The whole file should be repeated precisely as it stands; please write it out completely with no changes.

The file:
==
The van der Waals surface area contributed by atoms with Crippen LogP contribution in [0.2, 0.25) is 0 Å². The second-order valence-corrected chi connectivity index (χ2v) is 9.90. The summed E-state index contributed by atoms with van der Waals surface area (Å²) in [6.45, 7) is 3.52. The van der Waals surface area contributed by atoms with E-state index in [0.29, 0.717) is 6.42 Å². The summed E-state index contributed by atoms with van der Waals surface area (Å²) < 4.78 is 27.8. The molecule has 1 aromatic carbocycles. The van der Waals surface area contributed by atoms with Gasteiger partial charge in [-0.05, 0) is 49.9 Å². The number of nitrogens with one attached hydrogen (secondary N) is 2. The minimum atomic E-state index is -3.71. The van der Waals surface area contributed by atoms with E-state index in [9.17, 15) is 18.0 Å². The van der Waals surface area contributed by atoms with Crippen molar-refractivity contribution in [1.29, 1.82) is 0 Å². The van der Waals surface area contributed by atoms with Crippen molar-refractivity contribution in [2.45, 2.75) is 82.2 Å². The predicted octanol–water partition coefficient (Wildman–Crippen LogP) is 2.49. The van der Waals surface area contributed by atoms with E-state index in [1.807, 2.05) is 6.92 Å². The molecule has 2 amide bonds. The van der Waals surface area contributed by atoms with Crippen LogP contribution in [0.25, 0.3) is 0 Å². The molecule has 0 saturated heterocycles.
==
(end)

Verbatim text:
The van der Waals surface area contributed by atoms with Crippen LogP contribution in [0.2, 0.25) is 0 Å². The second-order valence-corrected chi connectivity index (χ2v) is 9.90. The summed E-state index contributed by atoms with van der Waals surface area (Å²) in [6.45, 7) is 3.52. The van der Waals surface area contributed by atoms with E-state index in [0.29, 0.717) is 6.42 Å². The summed E-state index contributed by atoms with van der Waals surface area (Å²) < 4.78 is 27.8. The molecule has 1 aromatic carbocycles. The van der Waals surface area contributed by atoms with Gasteiger partial charge in [-0.05, 0) is 49.9 Å². The number of nitrogens with one attached hydrogen (secondary N) is 2. The minimum atomic E-state index is -3.71. The van der Waals surface area contributed by atoms with E-state index in [9.17, 15) is 18.0 Å². The van der Waals surface area contributed by atoms with Crippen molar-refractivity contribution in [1.29, 1.82) is 0 Å². The van der Waals surface area contributed by atoms with Crippen molar-refractivity contribution in [2.45, 2.75) is 82.2 Å². The predicted octanol–water partition coefficient (Wildman–Crippen LogP) is 2.49. The van der Waals surface area contributed by atoms with E-state index in [1.807, 2.05) is 6.92 Å². The molecule has 2 amide bonds. The van der Waals surface area contributed by atoms with Crippen LogP contribution in [0.25, 0.3) is 0 Å². The molecule has 0 saturated heterocycles.